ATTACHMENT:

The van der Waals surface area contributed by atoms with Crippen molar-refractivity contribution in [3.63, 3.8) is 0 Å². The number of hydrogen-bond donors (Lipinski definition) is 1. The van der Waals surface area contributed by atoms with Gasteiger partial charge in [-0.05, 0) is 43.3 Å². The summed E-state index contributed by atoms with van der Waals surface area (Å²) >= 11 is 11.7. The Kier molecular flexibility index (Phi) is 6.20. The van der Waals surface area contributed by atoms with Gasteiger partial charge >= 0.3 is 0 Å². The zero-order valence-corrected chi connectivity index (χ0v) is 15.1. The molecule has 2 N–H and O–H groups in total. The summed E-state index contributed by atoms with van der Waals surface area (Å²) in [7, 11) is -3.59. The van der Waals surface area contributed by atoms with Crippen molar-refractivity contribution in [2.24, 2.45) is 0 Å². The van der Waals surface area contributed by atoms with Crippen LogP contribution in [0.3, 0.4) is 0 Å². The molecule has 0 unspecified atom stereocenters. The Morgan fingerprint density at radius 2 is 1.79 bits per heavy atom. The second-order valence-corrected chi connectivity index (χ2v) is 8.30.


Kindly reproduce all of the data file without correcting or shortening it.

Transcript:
The van der Waals surface area contributed by atoms with Crippen molar-refractivity contribution in [3.63, 3.8) is 0 Å². The number of hydrogen-bond donors (Lipinski definition) is 1. The van der Waals surface area contributed by atoms with Gasteiger partial charge in [-0.05, 0) is 43.3 Å². The summed E-state index contributed by atoms with van der Waals surface area (Å²) >= 11 is 11.7. The Kier molecular flexibility index (Phi) is 6.20. The van der Waals surface area contributed by atoms with Gasteiger partial charge >= 0.3 is 0 Å². The zero-order valence-corrected chi connectivity index (χ0v) is 15.1. The molecule has 2 N–H and O–H groups in total. The summed E-state index contributed by atoms with van der Waals surface area (Å²) in [7, 11) is -3.59. The van der Waals surface area contributed by atoms with Crippen molar-refractivity contribution in [2.24, 2.45) is 0 Å². The van der Waals surface area contributed by atoms with Crippen LogP contribution in [0.3, 0.4) is 0 Å². The molecule has 0 unspecified atom stereocenters. The Morgan fingerprint density at radius 2 is 1.79 bits per heavy atom. The second-order valence-corrected chi connectivity index (χ2v) is 8.30.